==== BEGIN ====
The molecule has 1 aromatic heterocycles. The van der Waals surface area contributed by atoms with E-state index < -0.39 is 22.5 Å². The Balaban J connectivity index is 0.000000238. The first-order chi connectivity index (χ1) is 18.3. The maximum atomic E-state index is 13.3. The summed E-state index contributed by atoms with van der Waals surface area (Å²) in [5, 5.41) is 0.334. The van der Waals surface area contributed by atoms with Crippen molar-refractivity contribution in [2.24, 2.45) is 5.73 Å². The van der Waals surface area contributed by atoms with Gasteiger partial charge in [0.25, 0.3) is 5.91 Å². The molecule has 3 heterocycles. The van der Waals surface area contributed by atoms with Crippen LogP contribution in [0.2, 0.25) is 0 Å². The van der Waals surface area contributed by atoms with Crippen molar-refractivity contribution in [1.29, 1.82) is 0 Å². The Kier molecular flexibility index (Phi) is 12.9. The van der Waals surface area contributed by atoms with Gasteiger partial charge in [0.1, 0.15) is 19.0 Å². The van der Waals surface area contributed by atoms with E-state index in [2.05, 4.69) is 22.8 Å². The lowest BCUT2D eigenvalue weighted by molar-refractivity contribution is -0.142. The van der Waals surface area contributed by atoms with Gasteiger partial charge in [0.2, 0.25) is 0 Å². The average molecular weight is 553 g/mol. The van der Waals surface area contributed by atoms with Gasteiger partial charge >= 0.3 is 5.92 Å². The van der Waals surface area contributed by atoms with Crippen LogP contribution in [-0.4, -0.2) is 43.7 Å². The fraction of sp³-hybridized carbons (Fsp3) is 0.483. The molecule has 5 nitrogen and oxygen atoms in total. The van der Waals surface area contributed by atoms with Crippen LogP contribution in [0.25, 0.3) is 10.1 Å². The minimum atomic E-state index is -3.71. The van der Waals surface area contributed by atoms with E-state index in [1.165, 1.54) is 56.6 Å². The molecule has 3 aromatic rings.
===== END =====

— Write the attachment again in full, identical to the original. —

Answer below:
The molecule has 1 aromatic heterocycles. The van der Waals surface area contributed by atoms with E-state index < -0.39 is 22.5 Å². The Balaban J connectivity index is 0.000000238. The first-order chi connectivity index (χ1) is 18.3. The maximum atomic E-state index is 13.3. The summed E-state index contributed by atoms with van der Waals surface area (Å²) in [5, 5.41) is 0.334. The van der Waals surface area contributed by atoms with Crippen molar-refractivity contribution in [2.24, 2.45) is 5.73 Å². The van der Waals surface area contributed by atoms with Gasteiger partial charge in [0.25, 0.3) is 5.91 Å². The molecule has 3 heterocycles. The van der Waals surface area contributed by atoms with Crippen LogP contribution in [0.2, 0.25) is 0 Å². The van der Waals surface area contributed by atoms with Crippen molar-refractivity contribution in [1.29, 1.82) is 0 Å². The Kier molecular flexibility index (Phi) is 12.9. The van der Waals surface area contributed by atoms with Gasteiger partial charge in [0.1, 0.15) is 19.0 Å². The van der Waals surface area contributed by atoms with E-state index in [2.05, 4.69) is 22.8 Å². The lowest BCUT2D eigenvalue weighted by molar-refractivity contribution is -0.142. The van der Waals surface area contributed by atoms with Gasteiger partial charge in [0.2, 0.25) is 0 Å². The average molecular weight is 553 g/mol. The van der Waals surface area contributed by atoms with Gasteiger partial charge >= 0.3 is 5.92 Å². The van der Waals surface area contributed by atoms with Crippen LogP contribution in [-0.4, -0.2) is 43.7 Å². The fraction of sp³-hybridized carbons (Fsp3) is 0.483. The molecule has 5 nitrogen and oxygen atoms in total. The van der Waals surface area contributed by atoms with Crippen LogP contribution in [0.25, 0.3) is 10.1 Å². The minimum atomic E-state index is -3.71. The van der Waals surface area contributed by atoms with E-state index in [1.165, 1.54) is 56.6 Å². The molecule has 3 aromatic rings.